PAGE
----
We are a people certain the world is ending, the fervor of political discourse matched by our fears of the encroaching coronavirus. It’s been an especially difficult month for feminists, who had to face the fact that our country again will be run by a white man in his 70s for four more years.
Elections are fundamentally about our hopes and our fears, and the memes comparing our reaction to COVID-19 and to the climate crisis have helped me to understand how it could be that millennials are apathetic when it comes to seeing a woman in the White House, while being downright frenzied about Bernie Sanders’ revolution.
Our reaction to the climate crisis should be the same as our reaction to coronavirus, as the climate crisis is much, much more dangerous. But, until now it hasn’t been because humans are profoundly selfish, motivated largely by immediate, personal threat and maintaining personal comfort.
But, if you were taught about the climate crisis since kindergarten, and also set out to get your first job after the 2008 recession, then the environment and economic injustices are just that — immediate, personal threats — and those threats are more motivating than the championing of any given value, feminism included. But, I’d like to suggest that in this case, feminism is essential and different because of the 10,000-year-old link between the Earth and the feminine, and between women and objectification.
Feminism is essential and different because of the 10,000-year-old link between the Earth and the feminine.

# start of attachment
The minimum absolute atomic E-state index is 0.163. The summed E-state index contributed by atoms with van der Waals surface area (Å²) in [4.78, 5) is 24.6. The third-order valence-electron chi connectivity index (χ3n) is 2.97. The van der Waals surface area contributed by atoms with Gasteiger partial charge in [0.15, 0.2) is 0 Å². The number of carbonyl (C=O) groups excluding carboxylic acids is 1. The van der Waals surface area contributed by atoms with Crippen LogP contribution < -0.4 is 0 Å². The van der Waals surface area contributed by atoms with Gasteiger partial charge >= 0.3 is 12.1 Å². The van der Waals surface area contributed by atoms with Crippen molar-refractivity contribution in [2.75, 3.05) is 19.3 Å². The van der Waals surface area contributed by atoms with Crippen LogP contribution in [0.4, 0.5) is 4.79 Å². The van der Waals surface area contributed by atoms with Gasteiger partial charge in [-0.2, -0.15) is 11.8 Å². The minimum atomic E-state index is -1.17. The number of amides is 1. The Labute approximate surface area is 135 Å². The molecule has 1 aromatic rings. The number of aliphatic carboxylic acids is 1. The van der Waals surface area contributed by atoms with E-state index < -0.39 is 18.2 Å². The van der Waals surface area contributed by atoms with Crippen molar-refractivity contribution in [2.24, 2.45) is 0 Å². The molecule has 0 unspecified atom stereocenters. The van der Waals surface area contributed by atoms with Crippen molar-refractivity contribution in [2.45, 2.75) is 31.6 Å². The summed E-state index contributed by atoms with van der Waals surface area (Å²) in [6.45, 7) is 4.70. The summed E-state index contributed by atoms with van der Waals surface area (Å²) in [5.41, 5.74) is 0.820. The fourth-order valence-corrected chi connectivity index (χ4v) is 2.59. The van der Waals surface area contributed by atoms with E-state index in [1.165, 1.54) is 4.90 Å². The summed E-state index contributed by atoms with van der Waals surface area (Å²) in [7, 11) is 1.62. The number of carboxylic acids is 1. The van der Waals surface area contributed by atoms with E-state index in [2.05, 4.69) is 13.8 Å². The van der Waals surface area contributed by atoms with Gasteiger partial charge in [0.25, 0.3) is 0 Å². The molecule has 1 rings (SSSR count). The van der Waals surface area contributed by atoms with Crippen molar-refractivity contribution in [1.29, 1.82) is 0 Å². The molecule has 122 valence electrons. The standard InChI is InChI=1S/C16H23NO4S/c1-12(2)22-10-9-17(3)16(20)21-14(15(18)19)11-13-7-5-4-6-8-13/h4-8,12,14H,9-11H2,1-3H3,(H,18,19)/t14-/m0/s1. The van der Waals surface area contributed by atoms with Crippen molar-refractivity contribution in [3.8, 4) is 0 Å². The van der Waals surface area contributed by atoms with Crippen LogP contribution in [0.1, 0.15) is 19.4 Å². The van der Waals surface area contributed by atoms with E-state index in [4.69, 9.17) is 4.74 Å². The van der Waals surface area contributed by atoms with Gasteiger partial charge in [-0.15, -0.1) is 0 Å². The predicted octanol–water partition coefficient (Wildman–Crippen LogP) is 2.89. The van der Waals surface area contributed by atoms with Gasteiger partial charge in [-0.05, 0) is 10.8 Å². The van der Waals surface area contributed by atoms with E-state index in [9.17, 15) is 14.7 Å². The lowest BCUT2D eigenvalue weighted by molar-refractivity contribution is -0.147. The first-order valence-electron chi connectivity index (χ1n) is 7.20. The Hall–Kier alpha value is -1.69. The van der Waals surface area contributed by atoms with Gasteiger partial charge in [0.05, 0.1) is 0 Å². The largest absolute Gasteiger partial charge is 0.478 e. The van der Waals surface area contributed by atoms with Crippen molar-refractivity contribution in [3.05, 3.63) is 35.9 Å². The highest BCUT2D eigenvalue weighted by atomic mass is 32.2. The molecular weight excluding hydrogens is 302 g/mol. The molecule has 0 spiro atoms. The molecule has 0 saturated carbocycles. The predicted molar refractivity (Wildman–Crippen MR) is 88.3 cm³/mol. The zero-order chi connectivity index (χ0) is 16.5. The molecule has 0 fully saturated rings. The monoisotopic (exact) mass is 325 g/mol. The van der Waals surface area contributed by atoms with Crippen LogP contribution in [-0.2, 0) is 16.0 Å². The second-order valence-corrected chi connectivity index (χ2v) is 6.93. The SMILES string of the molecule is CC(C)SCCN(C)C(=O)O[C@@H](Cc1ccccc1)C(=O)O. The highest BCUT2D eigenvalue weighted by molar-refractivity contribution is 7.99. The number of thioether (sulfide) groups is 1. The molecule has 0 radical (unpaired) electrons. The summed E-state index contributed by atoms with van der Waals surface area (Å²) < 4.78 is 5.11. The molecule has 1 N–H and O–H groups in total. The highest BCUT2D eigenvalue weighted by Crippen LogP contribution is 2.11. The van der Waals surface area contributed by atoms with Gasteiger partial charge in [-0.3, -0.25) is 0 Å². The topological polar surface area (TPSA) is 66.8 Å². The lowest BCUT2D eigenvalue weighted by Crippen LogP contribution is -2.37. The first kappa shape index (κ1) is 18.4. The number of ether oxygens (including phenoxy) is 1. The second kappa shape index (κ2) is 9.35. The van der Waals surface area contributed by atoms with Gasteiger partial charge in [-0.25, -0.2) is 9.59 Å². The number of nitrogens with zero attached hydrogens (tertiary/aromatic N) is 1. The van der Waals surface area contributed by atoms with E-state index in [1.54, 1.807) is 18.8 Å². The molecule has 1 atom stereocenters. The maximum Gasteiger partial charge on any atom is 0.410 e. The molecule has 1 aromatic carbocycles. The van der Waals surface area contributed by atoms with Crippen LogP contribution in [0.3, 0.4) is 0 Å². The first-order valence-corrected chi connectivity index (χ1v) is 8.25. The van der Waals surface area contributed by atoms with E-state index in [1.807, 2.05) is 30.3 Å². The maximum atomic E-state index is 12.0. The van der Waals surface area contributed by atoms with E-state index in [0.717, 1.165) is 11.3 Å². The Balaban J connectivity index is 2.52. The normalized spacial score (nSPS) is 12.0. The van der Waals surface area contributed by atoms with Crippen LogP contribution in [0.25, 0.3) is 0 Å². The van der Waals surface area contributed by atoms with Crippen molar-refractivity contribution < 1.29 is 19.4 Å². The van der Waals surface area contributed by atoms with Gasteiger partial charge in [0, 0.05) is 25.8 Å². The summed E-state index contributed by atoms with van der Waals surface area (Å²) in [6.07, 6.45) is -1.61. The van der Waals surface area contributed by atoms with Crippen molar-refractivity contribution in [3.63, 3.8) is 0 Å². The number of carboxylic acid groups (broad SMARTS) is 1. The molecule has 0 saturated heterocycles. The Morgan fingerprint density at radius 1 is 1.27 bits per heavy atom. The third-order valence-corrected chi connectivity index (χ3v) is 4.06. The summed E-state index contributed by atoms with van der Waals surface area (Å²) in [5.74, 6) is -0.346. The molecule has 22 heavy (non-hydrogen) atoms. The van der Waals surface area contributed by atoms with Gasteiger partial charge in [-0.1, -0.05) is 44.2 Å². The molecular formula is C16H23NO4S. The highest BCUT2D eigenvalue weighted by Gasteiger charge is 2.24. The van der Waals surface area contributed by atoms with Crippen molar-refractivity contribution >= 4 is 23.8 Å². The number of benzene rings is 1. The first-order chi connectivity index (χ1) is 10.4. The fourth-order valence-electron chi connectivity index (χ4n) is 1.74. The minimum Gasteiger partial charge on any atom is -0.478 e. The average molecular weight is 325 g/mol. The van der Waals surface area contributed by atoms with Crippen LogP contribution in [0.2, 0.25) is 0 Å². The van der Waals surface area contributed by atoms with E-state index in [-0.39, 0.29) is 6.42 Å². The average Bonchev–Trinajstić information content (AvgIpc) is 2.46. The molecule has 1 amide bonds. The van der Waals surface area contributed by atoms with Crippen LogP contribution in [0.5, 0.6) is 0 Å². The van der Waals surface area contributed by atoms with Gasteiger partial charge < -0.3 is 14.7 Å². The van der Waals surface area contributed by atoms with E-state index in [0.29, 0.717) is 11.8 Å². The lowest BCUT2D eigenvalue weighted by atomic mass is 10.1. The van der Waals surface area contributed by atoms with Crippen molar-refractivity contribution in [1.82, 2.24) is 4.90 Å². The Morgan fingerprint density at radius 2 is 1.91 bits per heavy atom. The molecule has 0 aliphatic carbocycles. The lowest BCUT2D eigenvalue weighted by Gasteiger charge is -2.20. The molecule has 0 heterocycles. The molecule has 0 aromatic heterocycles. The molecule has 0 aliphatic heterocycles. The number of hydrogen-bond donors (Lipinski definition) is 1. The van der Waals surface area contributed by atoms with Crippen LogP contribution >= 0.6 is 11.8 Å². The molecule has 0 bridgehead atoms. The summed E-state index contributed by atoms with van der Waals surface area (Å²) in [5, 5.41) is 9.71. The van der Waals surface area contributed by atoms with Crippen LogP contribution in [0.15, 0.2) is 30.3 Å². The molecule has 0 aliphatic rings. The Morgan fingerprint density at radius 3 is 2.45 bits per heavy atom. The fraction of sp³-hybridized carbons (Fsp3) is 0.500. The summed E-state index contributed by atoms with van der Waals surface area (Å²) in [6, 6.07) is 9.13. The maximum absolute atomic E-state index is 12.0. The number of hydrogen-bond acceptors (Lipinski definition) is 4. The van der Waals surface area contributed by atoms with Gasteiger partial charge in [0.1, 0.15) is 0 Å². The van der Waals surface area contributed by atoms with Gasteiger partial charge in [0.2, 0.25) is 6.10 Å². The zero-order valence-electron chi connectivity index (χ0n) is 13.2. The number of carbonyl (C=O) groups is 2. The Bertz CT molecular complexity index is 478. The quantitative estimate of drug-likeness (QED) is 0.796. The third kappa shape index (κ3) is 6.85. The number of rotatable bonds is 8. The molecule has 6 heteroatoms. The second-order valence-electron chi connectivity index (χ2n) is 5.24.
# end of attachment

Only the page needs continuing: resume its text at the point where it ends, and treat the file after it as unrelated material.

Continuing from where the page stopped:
In claiming the right to be seen and seen as human, women and slaves declare, “I am subject, not object. Stop trying to own me, to rape me, to legislate me based on how I make you feel. I am a person.” It is the greatest human revolution. It is hard fought, and not yet won.
Because of the self-centered nature of human attention, the feminist claim, which would turn 100% of humans into subjects worthy of equal rights and respect, is the setting in which we can best do this inner work of transformation. The planet is 51% female. Every time we demote a woman from subject to object, we reinforce the view that the world is mine for the taking. By contrast, when we repeatedly practice, in our homes and on our ballots, reminding ourselves that all people are subjects, we change from within. This is the internal shift (tikkun) that we must make to solve the climate crisis.
As a rabbi, I can say this best in the language of Torah, which imagines the creation of our world in two different ways. The first (Genesis 1) is a world of binaries, of us and them, in which the planet is here for our use. Humans in this view, conquer nature. And it is from this posture that men have ruled, and have dominated women, for the past 10,000 years. In the second (Genesis 2), the world is envisioned as a garden, and we are here to till it and to tend it. We are called to be caretakers of our majestic home.
The relationship of men to women was, and in most pockets of the world remains, the ultimate hierarchy. The rape of women is connected to the rape of the planet. Both are based on a posture that says, “I am sovereign! I take what I want, regardless of you, and of my impact on tomorrow.” If we want to transform our world from a junkyard to
a garden, then we must complete the feminist project.
And change is scary, and so human nature is to look away. But if we are going to heal our world, we must turn toward our terror, to see it for what it is. We can do this by observing our reactions to coronavirus, how willing we are to change our habits in order to stay safe. We don’t want to suffer or to die, and a (maximum estimate) 4% death rate is just about what human nature can handle before we become overwhelmed and turn away.
We’ve turned away from the climate crisis. And we’ve turned away from the unfinished work of feminism. It’s time for us to be brave and to see, if we want to survive.
Rabbi Sara Brandes is executive director of Or HaLev: Center for Jewish Spirituality and Meditation and rabbi-in-residence at Camp Alonim.